What about genealogies?  Claim heritage of Abraham was/is very important to a Jew.  When Christ is preaching at the Pharisees shortly after His baptism, what does He tell them?  He knows what kind of arguments they are going to make and Christ heads them off at the pass – Matthew 3:9  And think not to say within yourselves, We have Abraham to our father: for I say unto you, that God is able of these stones to raise up children unto Abraham.  Even in Romans 2 and 3, we find Paul showing that heritage doesn’t negate one’s accountability to accept or reject Christ’s righteousness by their belief or disbelief.  All stand on equal footing before the Cross.  Romans 3:9  What then? are we better than they? No, in no wise: for we have before proved both Jews and Gentiles, that they are all under sin.

The issues of Christ’s death, burial, and resurrection and the righteousness He offers by grace is what Paul wants Timothy to keep the Ephesians’ minds focused on–don’t waste time on fables or genealogies, which only minister questions, Paul says.  In other words, these things only end in question, not in answer.  Christ’s doctrine of righteousness by faith is the answer.  This is what edifies in faith.  Every time Paul speaks of edification, he has one idea in mind – growing up in Christ.

Colossians 2:6  As ye have therefore received Christ Jesus the Lord, so walk ye in him:
Colossians 2:7  Rooted and built up in him, and stablished in the faith, as ye have been taught, abounding therein with thanksgiving.
Colossians 2:8  Beware lest any man spoil you through philosophy and vain deceit, after the tradition of men, after the rudiments of the world, and not after Christ.

Notice too the similarity in message to the Colossians regarding not being rooted in the traditions of men or in philosophy.  Edification is what happens when we bathe our attention and thinking on our position in Christ.  To edify is to build up.  Now, what I just said is true because this is what the Bible teaches regarding edification.  We do not edify by offering complements on how someone looks or sings, but we edify when we redirect the mind’s attention back to Christ.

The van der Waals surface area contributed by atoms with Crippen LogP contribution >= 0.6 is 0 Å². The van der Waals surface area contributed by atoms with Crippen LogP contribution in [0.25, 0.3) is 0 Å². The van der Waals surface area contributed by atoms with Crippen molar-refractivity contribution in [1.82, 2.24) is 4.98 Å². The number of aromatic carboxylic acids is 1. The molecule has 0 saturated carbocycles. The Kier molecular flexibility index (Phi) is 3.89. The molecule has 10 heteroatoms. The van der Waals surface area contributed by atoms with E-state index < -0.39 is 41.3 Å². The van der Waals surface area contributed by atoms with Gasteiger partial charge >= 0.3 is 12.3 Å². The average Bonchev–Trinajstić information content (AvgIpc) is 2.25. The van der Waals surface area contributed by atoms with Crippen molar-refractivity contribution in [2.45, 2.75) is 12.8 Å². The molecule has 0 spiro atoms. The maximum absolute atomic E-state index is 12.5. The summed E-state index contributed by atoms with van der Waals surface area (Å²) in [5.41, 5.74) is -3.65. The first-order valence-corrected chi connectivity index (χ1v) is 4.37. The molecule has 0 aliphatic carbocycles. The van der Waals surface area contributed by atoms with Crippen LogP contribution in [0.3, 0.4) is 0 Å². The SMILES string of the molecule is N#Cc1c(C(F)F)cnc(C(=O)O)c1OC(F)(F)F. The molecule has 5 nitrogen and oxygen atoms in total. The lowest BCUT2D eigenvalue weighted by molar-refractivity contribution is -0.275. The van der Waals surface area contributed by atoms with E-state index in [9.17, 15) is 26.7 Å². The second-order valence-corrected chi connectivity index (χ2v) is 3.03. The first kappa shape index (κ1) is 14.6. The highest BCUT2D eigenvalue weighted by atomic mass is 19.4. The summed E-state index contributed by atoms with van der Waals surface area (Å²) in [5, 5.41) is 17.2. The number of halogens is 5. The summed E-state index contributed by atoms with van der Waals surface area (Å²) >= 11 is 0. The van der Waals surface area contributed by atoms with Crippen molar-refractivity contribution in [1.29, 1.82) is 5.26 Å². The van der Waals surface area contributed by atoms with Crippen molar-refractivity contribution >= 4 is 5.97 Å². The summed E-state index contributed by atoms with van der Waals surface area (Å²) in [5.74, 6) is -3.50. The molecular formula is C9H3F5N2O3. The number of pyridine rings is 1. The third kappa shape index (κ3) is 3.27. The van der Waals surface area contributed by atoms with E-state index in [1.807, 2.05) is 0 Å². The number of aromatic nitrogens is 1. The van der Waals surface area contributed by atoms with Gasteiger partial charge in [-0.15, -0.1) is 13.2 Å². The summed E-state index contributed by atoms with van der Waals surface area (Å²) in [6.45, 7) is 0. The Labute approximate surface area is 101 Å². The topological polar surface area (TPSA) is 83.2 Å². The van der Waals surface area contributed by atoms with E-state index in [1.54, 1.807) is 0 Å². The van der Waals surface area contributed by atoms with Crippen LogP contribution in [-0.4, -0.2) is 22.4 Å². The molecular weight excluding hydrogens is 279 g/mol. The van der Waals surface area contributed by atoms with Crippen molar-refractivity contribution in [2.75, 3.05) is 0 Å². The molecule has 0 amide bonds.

I said that what I said was true, but, I noticed something interesting about the word edification in verse 4.  It is actually the same word that ‘dispensation’ comes from – oikonomia (οἰκονομία).  A dispensation is simply the noun version of something that is dispensed.  The dispensation of grace is simply the dispensing of God’s grace and naturally, how He is managing His house in light of grace’s dispensation.  When Paul admonishes Timothy to teach no other doctrine, it is because it leads to a godly dispensation, or, it dispenses godliness.  The fables and genealogies dispense anything but.  As Paul beings to encourage Timothy in the face of the legalists, he wants Timothy to be assured that the teaching of Christ and righteousness by faith (not by the law) will dispense godliness.

In Paul’s second letter to Timothy, he speaks of those who have a form of godliness, but deny the power thereof.  Even in Christ’s day, there were those whom ‘worked for God’, but Christ will tell them that He never knew them.

Furthermore, this helps to show exactly what godliness is and it has nothing to do with behavior and performance, but by forsaking the desire for self-righteousness by law-keeping in favor of Christ’s righteousness by faith.  This is the essence of godliness – Christ Himself, whom you are joined to, if you’ve trusted what He accomplished for you at Calvary.